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Europe Gap Year Job Guide



Paris, FranceFancy going to a place where you can see some of the most beautiful works of art in the world, eat a staggering array of the best foods in the world, go skiing in some of the world’s premier resorts, live and teach in the world’s most fascinating cities, or party hard in the world’s most banging clubs? Then head for Europe.

Europe is an incredible place full of amazing gap year opportunities, and it’s right on your doorstep – it’s easy to travel through and it’s easy to get work if you know where to look.

Whatever you fancy doing, from working the winter season in a ski resort in France to teaching English in Barcelona, Europe has it all. You can have fun, earn money, travel, and have loads of fantastic experiences that you can add to your CV when you get back – so read on to find out how!

Read our comprehensive gap job guide to Europe by visiting one of the following areas:



 
 

Companies that can help you find gap work in Europe

 

The Winter Sports Company

Take the European fast track – Become a qualified Ski Instructor and start 4 weeks paid work in the same season on our 15 weeks – BASI Ski Instructor Training + Job offer in Courmayeur, Italy.

Find out more Visit their website

 
 
EA Ski & Snowboard

EA Ski & Snowboard

With 29 world class resorts to choose from EA Ski & Snowboard Training are offering you the chance to join our paid ski or snowboard instructor internships where you will receive a guaranteed job offer, full training & certifications. If you’ve been thinking about a gap year in the mountains, a career break, or struggling to get into the ski industry, we have a program to suit you. Click ‘visit our website’ to download our instructor starter guide and learn more about how you can get paid to ski this winter.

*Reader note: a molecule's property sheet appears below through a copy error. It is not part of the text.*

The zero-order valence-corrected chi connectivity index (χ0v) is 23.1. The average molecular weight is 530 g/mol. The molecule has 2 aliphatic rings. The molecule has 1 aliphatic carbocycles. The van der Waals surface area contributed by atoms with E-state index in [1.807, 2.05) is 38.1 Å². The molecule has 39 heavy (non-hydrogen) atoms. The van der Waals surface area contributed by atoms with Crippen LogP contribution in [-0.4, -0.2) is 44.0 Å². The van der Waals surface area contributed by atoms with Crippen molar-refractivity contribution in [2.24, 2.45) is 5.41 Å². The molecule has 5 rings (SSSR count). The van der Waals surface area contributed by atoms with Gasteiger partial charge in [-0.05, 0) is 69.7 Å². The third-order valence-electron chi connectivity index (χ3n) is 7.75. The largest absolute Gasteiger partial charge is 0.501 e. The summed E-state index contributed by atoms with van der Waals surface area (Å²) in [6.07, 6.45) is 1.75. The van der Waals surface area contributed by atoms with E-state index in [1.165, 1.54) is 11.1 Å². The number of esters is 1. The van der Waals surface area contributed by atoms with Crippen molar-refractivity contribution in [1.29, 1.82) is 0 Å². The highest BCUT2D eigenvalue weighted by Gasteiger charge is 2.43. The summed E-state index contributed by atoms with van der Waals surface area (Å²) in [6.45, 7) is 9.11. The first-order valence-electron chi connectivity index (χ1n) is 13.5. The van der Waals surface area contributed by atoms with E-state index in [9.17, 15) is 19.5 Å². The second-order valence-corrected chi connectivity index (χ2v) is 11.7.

Find out more Visit their website

 
 
 
 

Top Tips for Backpacker Jobs in Europe

  1. Parlez Francais. Or Deutsch, or Espanol. English speaking jobs aren't impossible to find outside of the UK or Ireland, but you won't get far in many sectors without a second language. Even if you want to get a job as an Au Pair or TEFL teacher, which don't require you to speak a second language, you still need to communicate with non-English speakers in your destination country.

  2. Bring some cash to tide you over. No matter how fabulous you are at skiing, mixing cocktails, waitressing or fruitpicking, you can't expect to walk into a job immediately. And even if you do, you won't get paid upfront. You will need enough money to pay for food and accommodation for at least three weeks while you are looking for work.

  3. Don't put all your job eggs into one employers basket. Especially if you have found your job online. You might turn up and realise it is totally not what you wanted or expected, or the employer might realise that you are totally not what they wanted or expected. Either way, you need a plan B, C, D and E.

  4. Get your timing right. Generally speaking the early bird gets the job worm (how many more old chestnuts can we get into this article!) so applications for summer work need to be in by May at the latest, and winter season needs to be sorted by September. Some jobs do vary, and you can be lucky and turn up to find a vacancy, but generally speaking it pays to do things sooner rather than later.

  5. Don't be too fussy. You may have told your friends you were going to work in Ibiza as a podium dancer, and you've ended up handing out flyers in the street dressed as a chicken. Welcome to the world of temporary jobs. Thankfully, they are temporary, and you need the cash.

So that's some of our top tips for job hunting in European destinations. Good luck and don't forget to take a really good look at the organisations who can help you find your dream summer or winter job in Europe.

 
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